WASHINGTON -- Interest rates on short-term Treasury bills rose in yesterday's auction to the highest levels in nearly four years.
The Treasury Department auctioned $17 billion in three-month bills at a discount rate of 2.975 percent, up from 2.965 percent last week. Another $15 billion in six-month bills was auctioned at a discount rate of 3.120 percent, up from 3.060 percent last week.
The three-month rate was the highest since three-month bills averaged 3.180 percent on Sept. 10, 2001. The six-month rate was the highest since 3.310 percent on Sept. 4, 2001.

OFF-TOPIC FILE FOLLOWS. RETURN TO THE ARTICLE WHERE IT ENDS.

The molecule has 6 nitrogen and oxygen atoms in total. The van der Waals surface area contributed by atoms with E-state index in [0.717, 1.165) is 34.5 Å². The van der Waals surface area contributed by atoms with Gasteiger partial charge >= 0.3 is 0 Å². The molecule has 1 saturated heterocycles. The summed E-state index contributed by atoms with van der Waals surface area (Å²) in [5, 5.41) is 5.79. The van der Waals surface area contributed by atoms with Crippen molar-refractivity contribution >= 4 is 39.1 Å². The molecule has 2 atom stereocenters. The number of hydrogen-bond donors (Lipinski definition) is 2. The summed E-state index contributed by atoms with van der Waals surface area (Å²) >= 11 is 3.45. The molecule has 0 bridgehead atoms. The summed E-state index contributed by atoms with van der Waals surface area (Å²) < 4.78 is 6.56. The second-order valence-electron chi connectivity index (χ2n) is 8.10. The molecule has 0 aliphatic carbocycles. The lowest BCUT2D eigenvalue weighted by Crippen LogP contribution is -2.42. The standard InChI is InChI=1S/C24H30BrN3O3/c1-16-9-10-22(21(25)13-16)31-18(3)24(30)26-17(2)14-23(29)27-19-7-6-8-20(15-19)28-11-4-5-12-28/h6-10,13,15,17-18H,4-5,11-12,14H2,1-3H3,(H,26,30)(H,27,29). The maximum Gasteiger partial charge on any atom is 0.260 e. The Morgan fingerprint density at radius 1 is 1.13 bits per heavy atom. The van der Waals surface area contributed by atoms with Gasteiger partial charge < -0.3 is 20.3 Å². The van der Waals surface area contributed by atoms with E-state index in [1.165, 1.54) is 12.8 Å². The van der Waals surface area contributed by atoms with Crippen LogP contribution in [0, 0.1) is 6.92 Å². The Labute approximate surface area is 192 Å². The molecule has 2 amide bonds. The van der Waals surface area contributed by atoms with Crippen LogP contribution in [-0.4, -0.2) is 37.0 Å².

The new discount rates understate the actual return to investors -- 3.039 percent for three-month bills with a $10,000 bill selling for $9,924.80 and 3.214 percent for a six-month bill selling for $9,842.27.
Separately, the Federal Reserve said the average yield for one-year Treasury bills, a popular index for making changes in adjustable-rate mortgages, edged up to 3.30 percent last week from 3.28 percent the previous week.